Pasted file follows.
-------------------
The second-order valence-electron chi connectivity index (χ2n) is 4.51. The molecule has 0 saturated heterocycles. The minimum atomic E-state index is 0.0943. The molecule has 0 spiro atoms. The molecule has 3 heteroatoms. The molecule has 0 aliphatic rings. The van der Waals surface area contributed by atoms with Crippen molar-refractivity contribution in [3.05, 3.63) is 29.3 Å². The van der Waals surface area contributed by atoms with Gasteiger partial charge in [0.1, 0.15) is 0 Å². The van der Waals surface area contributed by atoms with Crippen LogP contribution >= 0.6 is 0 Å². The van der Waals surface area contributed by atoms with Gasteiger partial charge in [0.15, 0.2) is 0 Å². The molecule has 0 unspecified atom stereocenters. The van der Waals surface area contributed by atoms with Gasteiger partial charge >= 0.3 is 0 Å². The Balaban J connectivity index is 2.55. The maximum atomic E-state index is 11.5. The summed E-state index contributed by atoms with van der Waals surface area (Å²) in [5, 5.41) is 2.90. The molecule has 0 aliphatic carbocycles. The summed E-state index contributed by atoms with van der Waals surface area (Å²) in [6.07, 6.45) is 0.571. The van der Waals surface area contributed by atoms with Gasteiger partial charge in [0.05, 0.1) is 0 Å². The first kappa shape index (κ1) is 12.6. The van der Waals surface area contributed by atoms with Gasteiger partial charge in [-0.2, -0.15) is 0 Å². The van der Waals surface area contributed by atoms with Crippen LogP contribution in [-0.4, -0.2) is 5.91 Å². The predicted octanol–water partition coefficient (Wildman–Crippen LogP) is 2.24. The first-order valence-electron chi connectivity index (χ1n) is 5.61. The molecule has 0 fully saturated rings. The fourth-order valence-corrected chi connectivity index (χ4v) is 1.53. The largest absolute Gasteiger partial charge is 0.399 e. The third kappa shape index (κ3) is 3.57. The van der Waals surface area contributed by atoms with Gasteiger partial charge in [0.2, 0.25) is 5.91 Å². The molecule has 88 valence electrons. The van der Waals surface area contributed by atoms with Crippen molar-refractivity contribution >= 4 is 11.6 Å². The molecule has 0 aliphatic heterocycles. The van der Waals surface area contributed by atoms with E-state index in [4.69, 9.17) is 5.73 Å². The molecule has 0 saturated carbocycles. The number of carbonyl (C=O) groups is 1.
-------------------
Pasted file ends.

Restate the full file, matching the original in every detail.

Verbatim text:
The second-order valence-electron chi connectivity index (χ2n) is 4.51. The molecule has 0 saturated heterocycles. The minimum atomic E-state index is 0.0943. The molecule has 0 spiro atoms. The molecule has 3 heteroatoms. The molecule has 0 aliphatic rings. The van der Waals surface area contributed by atoms with Crippen molar-refractivity contribution in [3.05, 3.63) is 29.3 Å². The van der Waals surface area contributed by atoms with Gasteiger partial charge in [0.1, 0.15) is 0 Å². The van der Waals surface area contributed by atoms with Crippen LogP contribution >= 0.6 is 0 Å². The van der Waals surface area contributed by atoms with Gasteiger partial charge in [0.15, 0.2) is 0 Å². The molecule has 0 unspecified atom stereocenters. The van der Waals surface area contributed by atoms with Gasteiger partial charge >= 0.3 is 0 Å². The Balaban J connectivity index is 2.55. The maximum atomic E-state index is 11.5. The summed E-state index contributed by atoms with van der Waals surface area (Å²) in [5, 5.41) is 2.90. The molecule has 0 aliphatic carbocycles. The summed E-state index contributed by atoms with van der Waals surface area (Å²) in [6.07, 6.45) is 0.571. The van der Waals surface area contributed by atoms with Gasteiger partial charge in [0.05, 0.1) is 0 Å². The first kappa shape index (κ1) is 12.6. The van der Waals surface area contributed by atoms with Gasteiger partial charge in [-0.2, -0.15) is 0 Å². The van der Waals surface area contributed by atoms with Crippen LogP contribution in [-0.4, -0.2) is 5.91 Å². The predicted octanol–water partition coefficient (Wildman–Crippen LogP) is 2.24. The first-order valence-electron chi connectivity index (χ1n) is 5.61. The molecule has 0 fully saturated rings. The fourth-order valence-corrected chi connectivity index (χ4v) is 1.53. The largest absolute Gasteiger partial charge is 0.399 e. The third kappa shape index (κ3) is 3.57. The van der Waals surface area contributed by atoms with Gasteiger partial charge in [0.2, 0.25) is 5.91 Å². The molecule has 88 valence electrons. The van der Waals surface area contributed by atoms with Crippen molar-refractivity contribution >= 4 is 11.6 Å². The molecule has 0 aliphatic heterocycles. The van der Waals surface area contributed by atoms with E-state index in [4.69, 9.17) is 5.73 Å². The molecule has 0 saturated carbocycles. The number of carbonyl (C=O) groups is 1.